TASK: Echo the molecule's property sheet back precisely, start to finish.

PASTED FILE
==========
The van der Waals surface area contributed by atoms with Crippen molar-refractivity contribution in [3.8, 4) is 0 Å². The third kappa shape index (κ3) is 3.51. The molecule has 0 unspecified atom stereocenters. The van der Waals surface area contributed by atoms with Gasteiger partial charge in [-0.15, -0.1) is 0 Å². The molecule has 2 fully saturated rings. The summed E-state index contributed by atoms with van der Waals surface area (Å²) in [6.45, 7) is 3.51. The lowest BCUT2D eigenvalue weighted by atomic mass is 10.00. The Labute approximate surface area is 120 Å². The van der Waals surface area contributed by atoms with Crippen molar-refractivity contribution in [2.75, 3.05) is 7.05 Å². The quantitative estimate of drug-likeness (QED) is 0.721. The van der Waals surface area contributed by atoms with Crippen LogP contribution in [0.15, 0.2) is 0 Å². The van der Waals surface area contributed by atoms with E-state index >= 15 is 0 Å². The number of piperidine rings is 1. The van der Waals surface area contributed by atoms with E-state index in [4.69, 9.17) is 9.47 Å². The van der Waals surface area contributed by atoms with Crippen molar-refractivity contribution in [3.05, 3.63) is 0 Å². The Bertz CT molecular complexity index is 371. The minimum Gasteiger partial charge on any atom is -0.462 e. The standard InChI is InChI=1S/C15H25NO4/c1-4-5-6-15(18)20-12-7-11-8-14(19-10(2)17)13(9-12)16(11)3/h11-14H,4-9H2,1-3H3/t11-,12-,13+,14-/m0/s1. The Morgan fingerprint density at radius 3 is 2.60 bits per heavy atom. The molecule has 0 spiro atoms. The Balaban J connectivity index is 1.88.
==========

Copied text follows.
The van der Waals surface area contributed by atoms with Crippen molar-refractivity contribution in [3.8, 4) is 0 Å². The third kappa shape index (κ3) is 3.51. The molecule has 0 unspecified atom stereocenters. The van der Waals surface area contributed by atoms with Gasteiger partial charge in [-0.15, -0.1) is 0 Å². The molecule has 2 fully saturated rings. The summed E-state index contributed by atoms with van der Waals surface area (Å²) in [6.45, 7) is 3.51. The lowest BCUT2D eigenvalue weighted by atomic mass is 10.00. The Labute approximate surface area is 120 Å². The van der Waals surface area contributed by atoms with Crippen molar-refractivity contribution in [2.75, 3.05) is 7.05 Å². The quantitative estimate of drug-likeness (QED) is 0.721. The van der Waals surface area contributed by atoms with Crippen LogP contribution in [0.15, 0.2) is 0 Å². The van der Waals surface area contributed by atoms with E-state index >= 15 is 0 Å². The number of piperidine rings is 1. The van der Waals surface area contributed by atoms with E-state index in [4.69, 9.17) is 9.47 Å². The van der Waals surface area contributed by atoms with Crippen molar-refractivity contribution in [3.05, 3.63) is 0 Å². The Bertz CT molecular complexity index is 371. The minimum Gasteiger partial charge on any atom is -0.462 e. The standard InChI is InChI=1S/C15H25NO4/c1-4-5-6-15(18)20-12-7-11-8-14(19-10(2)17)13(9-12)16(11)3/h11-14H,4-9H2,1-3H3/t11-,12-,13+,14-/m0/s1. The Morgan fingerprint density at radius 3 is 2.60 bits per heavy atom. The molecule has 0 spiro atoms. The Balaban J connectivity index is 1.88.